Have you used a home testing kit for a medical diagnosis?

COVID-19 RATs are an example of these types of tests but we are interested in the many others on the market.

The University of Wollongong is conducting a small study about them and we'd like to hear from you if you have used one or considered using one.

Simply complete a short survey at:

From here, we may invite you to take part in a paid interview.

For more information, contact Dr Patti Shih: pshih@uow.edu.au

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At a glance

Also known as

5 indole acetic acid; HIAA; serotonin metabolite

Why get tested?

To help diagnose and monitor a serotonin-secreting carcinoid tumour

When to get tested?

When you have symptoms suggestive of a carcinoid tumour such as flushing, diarrhoea, and/or wheezing, and at intervals following treatment

Sample required?

A urine sample; preferably a 24 hour urine sample

Test preparation needed?

You may be instructed to avoid certain foods and medications prior to this test.

What is being tested?

This test measures the amount of 5-hydroxyindoleacetic acid (5HIAA) in the urine. 5HIAA is the primary metabolite of serotonin, a hormone made from the amino acid tryptophan. Serotonin is produced as needed by the nervous system, mainly the brain, but also cells in the bronchial tubes (lungs) and gastrointestinal tract. It helps transmit nerve impulses and constrict blood vessels, participates in the wake-sleep cycle and affects mood. After it is used by the body, serotonin is broken down in the liver, and its metabolites, including 5HIAA, are excreted in the urine.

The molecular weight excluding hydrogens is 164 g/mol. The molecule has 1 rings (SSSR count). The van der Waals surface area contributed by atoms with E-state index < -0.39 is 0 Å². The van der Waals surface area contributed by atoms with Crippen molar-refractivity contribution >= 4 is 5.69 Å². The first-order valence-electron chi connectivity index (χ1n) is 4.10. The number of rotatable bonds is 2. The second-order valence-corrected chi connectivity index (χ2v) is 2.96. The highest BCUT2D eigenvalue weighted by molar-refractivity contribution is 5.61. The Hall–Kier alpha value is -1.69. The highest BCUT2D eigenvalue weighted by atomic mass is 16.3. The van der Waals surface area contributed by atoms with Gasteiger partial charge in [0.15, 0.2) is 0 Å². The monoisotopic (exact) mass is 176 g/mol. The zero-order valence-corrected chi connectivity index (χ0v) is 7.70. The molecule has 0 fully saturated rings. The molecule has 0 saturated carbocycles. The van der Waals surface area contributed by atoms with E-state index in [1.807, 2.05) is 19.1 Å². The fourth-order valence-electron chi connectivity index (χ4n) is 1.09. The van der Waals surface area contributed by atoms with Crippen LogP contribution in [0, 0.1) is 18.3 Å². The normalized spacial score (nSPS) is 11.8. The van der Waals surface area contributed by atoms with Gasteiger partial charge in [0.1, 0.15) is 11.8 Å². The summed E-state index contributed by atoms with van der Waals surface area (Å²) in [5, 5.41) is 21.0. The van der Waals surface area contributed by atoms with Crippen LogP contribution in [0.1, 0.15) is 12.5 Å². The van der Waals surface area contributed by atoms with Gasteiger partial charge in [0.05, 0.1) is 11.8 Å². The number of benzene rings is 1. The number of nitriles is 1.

Ordinarily, only small varying amounts of 5HIAA are present in the urine. Large quantities of serotonin and 5HIAA may be produced, however, by some carcinoid tumours. Carcinoid tumours are slow-growing masses found in the gastrointestinal tract, particularly the appendix and also in the lungs. The can be cancerous or noncancerous. They can remain small and not cause any symptoms. When carcinoid tumours are discovered in patients without symptoms during surgical procedures performed for other reasons, they are called ‘incidental’ tumours. A small percentage of these tumours may eventually grow large enough to cause obstructions in the intestines or bronchial tubes of the lungs.

About 10% of carcinoid tumours, primarily those found in the gastrointestinal tract, will produce enough serotonin to cause symptoms such as flushing of the face, diarrhoea, a rapid heart rate and wheezing. These symptoms are referred to as carcinoid syndrome. The serotonin that causes carcinoid syndrome may be released continuously or intermittently and can lead to significantly increased quantities of 5HIAA in the urine.

How is the sample collected for testing?

For a 24-hour urine collection, all of the urine produced in a 24-hour period should be saved. It is best to keep the sample in a cool, dark place, such as a refrigerator.

Is any test preparation needed to ensure the quality of the sample?

Pre-sample preparation is important for accurate 5HIAA test results. Foods such as avocados, bananas, pineapples, plums, walnuts, tomatoes, kiwi fruit and eggplant can interfere with 5HIAA measurement and should be avoided for 3 days prior to and during urine collection. There are also a variety of drugs that can affect the 5HIAA test, but you should talk to your doctor before decreasing or discontinuing any medications.

The Test

How is it used?

5HIAA may be ordered by itself or along with a platelet serotonin level  and/or a chromogranin A level ( both blood tests) to help diagnose and monitor carcinoid tumours. A 24-hour urine sample is preferred over a random urine sample for the 5HIAA test because the metabolite level in the urine can vary during the day. A random urine sample is sometimes tested, usually along with a urine creatinine level, when a 24-hour sample is not practical. A random urine is not as accurate as an 24 hour urine sample, however, and if the excess 5HIAA is released intermittently, then it may be missed if random sample is taken.